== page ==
Firewatch is not as much a game as it is an interactive storybook, done better than any other interactive storybook you have ever tried
As far as adventure genre goes, point-and-clicks are classics. Firewatch reworks the point-and-click adventure giving it a realistic first person feel with a story that will have you glued to the very end.
You play Henry, a guy who has had a couple of bad years and has taken a job as a Firewatch in the Wyoming forest to get away from it all. The story is set in 1989.
The game is dedicated to you experiencing the world from Hanks eyes that you are never once subjected to a floating camera or even a cut scene or any of the things we associate with the First Person game. It is
As a Firewatch, your job is to sit in a watchtower and watch out for fires. You and Delilah, your boss who is located on the tower next to yours, are the only two people there. Throughout the game, Delilah is only a voice on your Wireless Radio, with whom you have normal conversations.
The conversations are engaging and realistic, like any two adults would have. The dialogues don’t seem out of place. The humour and the tomfoolery helps you connect with Delilah, but as the mystery unravels you can see cracks form in Delilah's personality. Since the story is mostly the game, I am not going to reveal much. The voice acting throughout is exceptional, Henry is voiced by Rich Sommer who played Harry Crane in Mad Men, while Delilah is voiced by Cissy Jones who has lent her vocal cords to many games.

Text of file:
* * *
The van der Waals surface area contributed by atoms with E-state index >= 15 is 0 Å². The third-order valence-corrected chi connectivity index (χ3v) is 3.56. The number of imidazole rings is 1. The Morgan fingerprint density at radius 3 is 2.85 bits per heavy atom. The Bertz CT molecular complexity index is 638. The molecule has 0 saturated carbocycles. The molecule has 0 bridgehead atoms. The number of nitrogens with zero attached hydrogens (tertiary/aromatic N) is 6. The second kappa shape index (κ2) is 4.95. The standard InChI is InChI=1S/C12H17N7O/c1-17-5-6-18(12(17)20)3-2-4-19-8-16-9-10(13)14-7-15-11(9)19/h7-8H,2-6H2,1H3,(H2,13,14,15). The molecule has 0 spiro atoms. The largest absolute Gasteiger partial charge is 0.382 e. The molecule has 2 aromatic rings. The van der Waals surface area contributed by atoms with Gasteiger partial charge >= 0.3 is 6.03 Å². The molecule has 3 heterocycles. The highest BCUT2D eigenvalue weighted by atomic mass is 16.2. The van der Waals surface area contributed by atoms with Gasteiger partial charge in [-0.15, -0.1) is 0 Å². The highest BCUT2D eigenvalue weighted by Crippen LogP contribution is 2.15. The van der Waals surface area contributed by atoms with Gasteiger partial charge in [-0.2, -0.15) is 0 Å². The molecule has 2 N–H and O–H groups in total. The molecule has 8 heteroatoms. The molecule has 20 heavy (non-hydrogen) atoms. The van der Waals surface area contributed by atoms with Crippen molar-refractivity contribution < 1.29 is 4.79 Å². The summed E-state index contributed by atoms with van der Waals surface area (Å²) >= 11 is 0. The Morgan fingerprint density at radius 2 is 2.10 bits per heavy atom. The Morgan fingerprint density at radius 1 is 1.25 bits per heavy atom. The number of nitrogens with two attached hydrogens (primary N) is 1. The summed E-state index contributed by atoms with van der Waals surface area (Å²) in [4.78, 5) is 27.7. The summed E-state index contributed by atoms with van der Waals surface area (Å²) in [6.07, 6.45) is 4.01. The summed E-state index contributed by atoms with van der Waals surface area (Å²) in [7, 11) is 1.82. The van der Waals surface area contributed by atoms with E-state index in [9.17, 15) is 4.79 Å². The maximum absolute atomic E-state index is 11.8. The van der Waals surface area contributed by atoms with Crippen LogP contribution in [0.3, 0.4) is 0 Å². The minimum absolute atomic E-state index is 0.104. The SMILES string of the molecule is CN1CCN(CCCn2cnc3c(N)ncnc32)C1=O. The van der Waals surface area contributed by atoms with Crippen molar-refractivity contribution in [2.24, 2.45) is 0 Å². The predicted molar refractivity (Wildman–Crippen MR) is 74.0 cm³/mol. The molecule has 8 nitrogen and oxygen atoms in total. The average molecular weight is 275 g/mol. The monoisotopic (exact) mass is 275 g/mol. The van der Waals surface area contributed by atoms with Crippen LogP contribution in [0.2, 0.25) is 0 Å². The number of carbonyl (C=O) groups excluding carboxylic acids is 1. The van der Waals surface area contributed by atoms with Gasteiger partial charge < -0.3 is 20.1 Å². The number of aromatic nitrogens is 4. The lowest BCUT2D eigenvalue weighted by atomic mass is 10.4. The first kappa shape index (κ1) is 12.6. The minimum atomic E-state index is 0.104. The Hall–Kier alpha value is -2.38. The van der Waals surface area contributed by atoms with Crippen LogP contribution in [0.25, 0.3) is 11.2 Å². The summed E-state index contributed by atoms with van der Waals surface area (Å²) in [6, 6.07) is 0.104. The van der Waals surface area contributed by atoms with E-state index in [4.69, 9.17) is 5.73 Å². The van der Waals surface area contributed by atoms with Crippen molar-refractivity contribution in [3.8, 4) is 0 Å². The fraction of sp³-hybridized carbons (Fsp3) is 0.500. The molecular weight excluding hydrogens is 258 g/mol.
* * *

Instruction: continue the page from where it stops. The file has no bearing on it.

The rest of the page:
The controls for the game are very simple and they fare well in the environment, at no point being a limitation or cumbersome. The game is very short and if you play it at a stretch it can easily be completed in less than six hours. Most of that time, though, your character walks around the forest, while this sounds kinda boring and sometimes it is, the pace of the story, the mystery and the immersion depends on you walking through the unending forests.
Only the unending forests are not unending and, in fact, you are set on narrow path of places you are allowed to explore, to make sure you keep up with the pace of the game and continue the story. It is frustrating to climb only some of the rocks. While this seems like a flaw, it is forgivable considering how beautiful everything looks, gorgeous landscapes and amazing lighting all play their part to suck you in. We think this game would really benefit from a VR platform.
While the game unfolds nicely, the end is a little bit of a let-down, doubly so since it is so short. With a price tag of Rs 565 is totally worth it. The download is tiny enough and the requires specs low enough for most people to enjoy.
Developers: Campo Santo
Platforms: PC, Mac, Linux
Price: Rs 565